How to ratchet up your fitness
The other day I was talking with a swimmer who lamented that she’d moved down a lane and just couldn’t make a move back to where she had been—where she wanted to be—with her workouts. Something that’s happened to many of us. “At least I’m here,” she sighed.
And sometimes that’s the most we can do—just get there. I reflected on my own swimming progress, or lack of it. Routinely, frustratingly stalled. Resigned to a holding pattern. Or worse, I wondered if I’d turned fitness into a catch-and-release sport. Having progress in my hands and letting it slip away.
So, what can we do? Is being there in the water enough? How can we build fitness, make progress, see different and desirable results? Here are some ideas:
Get Tough … Mentally
Mental strength, it’s a muscle we can all build. And this will bring us good results, as people who believe they are well equipped to overcome challenges actually perform better in demanding situations than those with less mental toughness. Practice is essential. “The brain is like a muscle—if you want it to respond at its best, you have to exercise it,” says Jason Selk, director of mental training for the St. Louis Cardinals baseball team and author of 10-Minute Toughness: The Mental-Training Program for Winning Before the Game Begins. Selk recommends that we reframe our head game: first thing in the morning, set several short-term goals for the day; use every mental tool at our disposal to meet our goals; at the end of the day, reflect and begin to focus on the next day with concrete steps for what will bring us closer to our goals.
Act As If
“Many people think we need to motivate ourselves before we take action, but the opposite is also true—by acting we can motivate ourselves,” says Dr. Tal Ben-Shahar, author of The Pursuit of Perfect: How to Stop Chasing Perfection and Start Living a Richer, Happier Life. “If you can force yourself to just get up and start moving, within minutes it’ll get easier and your attitude will change.” Better still, if your seemingly mundane workout is part of a bigger goal. Seeing the connection between the immediate steps and where we really want to be will help us see the value of every yard (or meter), every lap, every workout session.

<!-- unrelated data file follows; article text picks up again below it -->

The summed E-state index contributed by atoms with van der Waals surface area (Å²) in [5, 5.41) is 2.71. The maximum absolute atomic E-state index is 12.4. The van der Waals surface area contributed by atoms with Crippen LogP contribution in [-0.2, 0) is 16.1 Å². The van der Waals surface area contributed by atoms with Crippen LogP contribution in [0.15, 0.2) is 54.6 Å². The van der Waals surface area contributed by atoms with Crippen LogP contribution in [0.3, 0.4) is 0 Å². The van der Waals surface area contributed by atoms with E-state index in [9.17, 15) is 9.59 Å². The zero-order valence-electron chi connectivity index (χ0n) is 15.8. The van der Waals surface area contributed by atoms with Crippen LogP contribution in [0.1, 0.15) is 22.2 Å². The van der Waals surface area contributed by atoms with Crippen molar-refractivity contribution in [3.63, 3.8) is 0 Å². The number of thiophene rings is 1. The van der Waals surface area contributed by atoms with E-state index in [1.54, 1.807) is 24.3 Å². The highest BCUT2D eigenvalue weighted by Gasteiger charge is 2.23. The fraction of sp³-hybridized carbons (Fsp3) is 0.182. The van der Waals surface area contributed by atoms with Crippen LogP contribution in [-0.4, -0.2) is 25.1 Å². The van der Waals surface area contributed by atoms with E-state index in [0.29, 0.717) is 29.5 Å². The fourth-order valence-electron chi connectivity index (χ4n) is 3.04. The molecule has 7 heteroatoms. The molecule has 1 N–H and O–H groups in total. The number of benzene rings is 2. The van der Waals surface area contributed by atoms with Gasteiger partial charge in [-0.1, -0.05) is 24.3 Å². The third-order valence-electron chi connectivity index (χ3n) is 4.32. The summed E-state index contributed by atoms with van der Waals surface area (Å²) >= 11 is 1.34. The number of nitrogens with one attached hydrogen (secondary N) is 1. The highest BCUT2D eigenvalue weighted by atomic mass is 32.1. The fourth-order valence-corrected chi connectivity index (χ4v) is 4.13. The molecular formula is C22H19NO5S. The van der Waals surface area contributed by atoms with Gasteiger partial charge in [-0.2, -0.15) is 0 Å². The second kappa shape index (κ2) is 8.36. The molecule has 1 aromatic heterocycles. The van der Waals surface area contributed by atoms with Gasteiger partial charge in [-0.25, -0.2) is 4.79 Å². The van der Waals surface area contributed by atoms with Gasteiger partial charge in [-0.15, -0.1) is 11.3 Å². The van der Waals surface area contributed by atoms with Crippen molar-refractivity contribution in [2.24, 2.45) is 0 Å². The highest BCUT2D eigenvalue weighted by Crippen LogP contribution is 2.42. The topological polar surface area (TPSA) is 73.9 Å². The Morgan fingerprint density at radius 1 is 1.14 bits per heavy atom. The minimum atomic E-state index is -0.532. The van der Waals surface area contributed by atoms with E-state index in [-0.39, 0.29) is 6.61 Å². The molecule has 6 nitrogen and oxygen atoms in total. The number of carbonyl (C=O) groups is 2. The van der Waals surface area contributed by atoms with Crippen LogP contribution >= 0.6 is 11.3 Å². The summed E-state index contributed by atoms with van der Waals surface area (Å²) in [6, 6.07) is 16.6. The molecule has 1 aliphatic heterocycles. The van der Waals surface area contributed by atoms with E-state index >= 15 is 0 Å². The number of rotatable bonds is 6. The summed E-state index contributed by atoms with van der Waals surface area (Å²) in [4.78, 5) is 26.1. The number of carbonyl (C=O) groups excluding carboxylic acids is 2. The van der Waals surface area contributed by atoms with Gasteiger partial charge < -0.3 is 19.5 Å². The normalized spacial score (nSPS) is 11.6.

“But I’m Getting Older…”
True. Maybe that means swimming smarter, even if getting faster is not as real an option as it was when we were younger. Try a clinic, or perhaps your local USMS workout group has a “skills and drills” regular session. Many athletes skip these, preferring workouts with more total yardage, yet perhaps they’re sacrificing an opportunity to cultivate a more efficient stroke or reduce their risk of injury.
And then, there’s the book Younger Next Year, where authors Chris Crowley and Henry Lodge remind us of common sense principles (eat well, live well, exercise at least 6 days a week) to feel like we’re 50 even when we’re decades beyond. So, maybe getting older chronologically is not such bad news. At least there’s something we can do to maximize our fitness.
Quality, Not Quantity
There’s a fitness swimmer my age at a workout I often attend, she’s always been fast (really fast), and she keeps swimming faster. And stronger. She doesn’t put in more yards or time than I do. My fitness seems to come and go, hers doesn’t. She does a lot of things well, but one thing that really stands out is that she does some intense quality at every practice. No garbage, just good quality plus some intense quality. Every practice. Easy yards have their place, and I already know THAT result. Maybe, just maybe, I can do more than just show up … more intensity, consistently, perhaps that will help me build my fitness. Well, it’s a goal…